Monday, November 16, 2015
grotesque (after the gramme)
The Fall uncovered secrets and scandals of deceitful type proportions in the spontaneous cash 'n' carry house dance reverberation of this neurotic underground medicine. The Manchester noisemongers had put out Live at the Witch Trials and Dragnet in 1979 on the Step Forward label before moving to Rough Trade. Their first record on the new label was the live Totale's Turns (It's Now or Never), which reached the top of the UK independent album chart early in 1980. Around that time, Mike Leigh left the band for more regular work to be replaced by sixteen year Paul Hanley. Their next album was recorded at Cargo Studios in Rochdale, England with production by The Fall, Rough Trade founder Geoff Travis, Grant Showbiz, and Red Krayola's Mayo Thompson; with engineering by John Brierley and mastering by George "Porky" Peckham. The sessions featured Mark E. Smith on vocals, tape operation, kazoo, and guitar; Marc Riley on guitar and keyboards; Craig Scanlon on guitar; Steve Hanley on bass guitar; Paul Hanley on drums; with Kay Carroll on "extra vocals"
Smith would exclaim at the time: "The third LP is going to be an improvement...it's going to be called 'The Grotesque Peasants' ... We've got a new drummer on it called Paul Hanley he's Steve's brother...Paul took over for mike who left the band a while back for various reasons...Mike was always a good contrast to the band...Let's just say the Fall are ok...Change is as good as a rest...We've done a few sporadic gigs around...We're doing an album soon which will consist of some songs with good stories and some melodies and voice as instrument exercises...It probably won't be fill up the rubbish bin or clog up the coffee table like those of the 73 revival lp's masqueraging under various new wave trademarks...But will put a bit of intelligence back into the state as ususal...All groups immitate us but they always under rate us...The main idea of the fall is to leave the mark and we have done and will carry on doing."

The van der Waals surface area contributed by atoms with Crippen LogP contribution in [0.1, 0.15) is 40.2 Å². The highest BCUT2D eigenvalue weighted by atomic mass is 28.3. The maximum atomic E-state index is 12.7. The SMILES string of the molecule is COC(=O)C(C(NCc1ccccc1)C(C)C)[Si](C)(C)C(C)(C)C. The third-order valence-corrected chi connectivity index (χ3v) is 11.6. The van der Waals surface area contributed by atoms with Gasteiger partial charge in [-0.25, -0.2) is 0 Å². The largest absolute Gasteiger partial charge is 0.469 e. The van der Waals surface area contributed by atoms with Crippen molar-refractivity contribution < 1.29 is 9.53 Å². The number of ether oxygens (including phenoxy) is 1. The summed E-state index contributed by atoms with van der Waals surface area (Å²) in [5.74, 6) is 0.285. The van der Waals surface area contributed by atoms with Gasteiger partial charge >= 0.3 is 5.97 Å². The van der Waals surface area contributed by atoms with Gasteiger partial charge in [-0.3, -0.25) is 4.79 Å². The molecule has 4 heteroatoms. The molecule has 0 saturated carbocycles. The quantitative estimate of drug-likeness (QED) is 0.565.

'Grotesque (After the Gramme)' went to number thirty-eight in New Zealand and became their second consecutive number one on the UK independent album chart.
"The Container Drivers"
"How I Wrote 'Elastic Man'"
stretched to number two on the UK indie singles chart. Smith says the song is about "how the public kill off their heroes' creativity ...I was talking more about Jimmy Greaves and George Best. Just ask them."
"City Hobgoblins" was the b side.
"Totally Wired" reached number twenty-five in New Zealand and number two on the UK indie singles chart.
"Putta Block" was the b-side.
'Grotesque (After the Gramme)'
"Pay Your Rates" (Mark E. Smith) --
"English Scheme" (Marc Riley, Craig Scanlon, Smith) -- 3:05
"New Face in Hell" (Riley, Scanlon, Smith) -- 5:40
"C 'n' C-S Mithering" (Smith, Steve Hanley, Riley, Scanlon) --10:47
"The Container Drivers" (Riley, Scanlon, Hanley, Smith) -- 18:23
"Impression of J. Temperance" (Riley, Scanlon, Smith) -- 21:28
"In the Park" (Smith) -- 25:50
"WMC-Blob 59" (Smith) -- 27:35
"Gramme Friday" (Scanlon, Riley, Smith) -- 28:57
"The NWRA" (Scanlon, Hanley, Smith) -- 32:18